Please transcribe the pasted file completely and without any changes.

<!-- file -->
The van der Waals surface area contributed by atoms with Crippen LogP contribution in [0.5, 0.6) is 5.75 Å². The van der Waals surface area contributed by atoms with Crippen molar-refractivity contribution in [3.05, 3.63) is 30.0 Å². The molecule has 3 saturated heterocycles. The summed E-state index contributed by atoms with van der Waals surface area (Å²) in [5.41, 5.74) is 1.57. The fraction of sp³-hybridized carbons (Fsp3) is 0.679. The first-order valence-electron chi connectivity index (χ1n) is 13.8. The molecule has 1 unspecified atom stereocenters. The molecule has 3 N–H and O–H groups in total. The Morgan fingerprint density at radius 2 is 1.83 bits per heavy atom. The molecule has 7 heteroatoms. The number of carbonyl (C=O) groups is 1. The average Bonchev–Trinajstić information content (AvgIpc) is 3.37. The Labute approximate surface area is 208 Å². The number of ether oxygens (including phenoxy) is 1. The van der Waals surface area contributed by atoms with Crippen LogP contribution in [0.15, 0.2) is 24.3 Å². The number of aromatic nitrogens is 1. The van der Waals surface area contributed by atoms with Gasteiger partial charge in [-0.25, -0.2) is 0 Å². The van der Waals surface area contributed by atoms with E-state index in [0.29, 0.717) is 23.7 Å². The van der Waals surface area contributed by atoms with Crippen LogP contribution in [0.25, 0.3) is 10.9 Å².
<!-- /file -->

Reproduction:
The van der Waals surface area contributed by atoms with Crippen LogP contribution in [0.5, 0.6) is 5.75 Å². The van der Waals surface area contributed by atoms with Crippen molar-refractivity contribution in [3.05, 3.63) is 30.0 Å². The molecule has 3 saturated heterocycles. The summed E-state index contributed by atoms with van der Waals surface area (Å²) in [5.41, 5.74) is 1.57. The fraction of sp³-hybridized carbons (Fsp3) is 0.679. The first-order valence-electron chi connectivity index (χ1n) is 13.8. The molecule has 1 unspecified atom stereocenters. The molecule has 3 N–H and O–H groups in total. The Morgan fingerprint density at radius 2 is 1.83 bits per heavy atom. The molecule has 7 heteroatoms. The number of carbonyl (C=O) groups is 1. The average Bonchev–Trinajstić information content (AvgIpc) is 3.37. The Labute approximate surface area is 208 Å². The number of ether oxygens (including phenoxy) is 1. The van der Waals surface area contributed by atoms with Crippen LogP contribution in [0.15, 0.2) is 24.3 Å². The number of aromatic nitrogens is 1. The van der Waals surface area contributed by atoms with Gasteiger partial charge in [-0.25, -0.2) is 0 Å². The van der Waals surface area contributed by atoms with E-state index in [0.29, 0.717) is 23.7 Å². The van der Waals surface area contributed by atoms with Crippen LogP contribution in [0.25, 0.3) is 10.9 Å².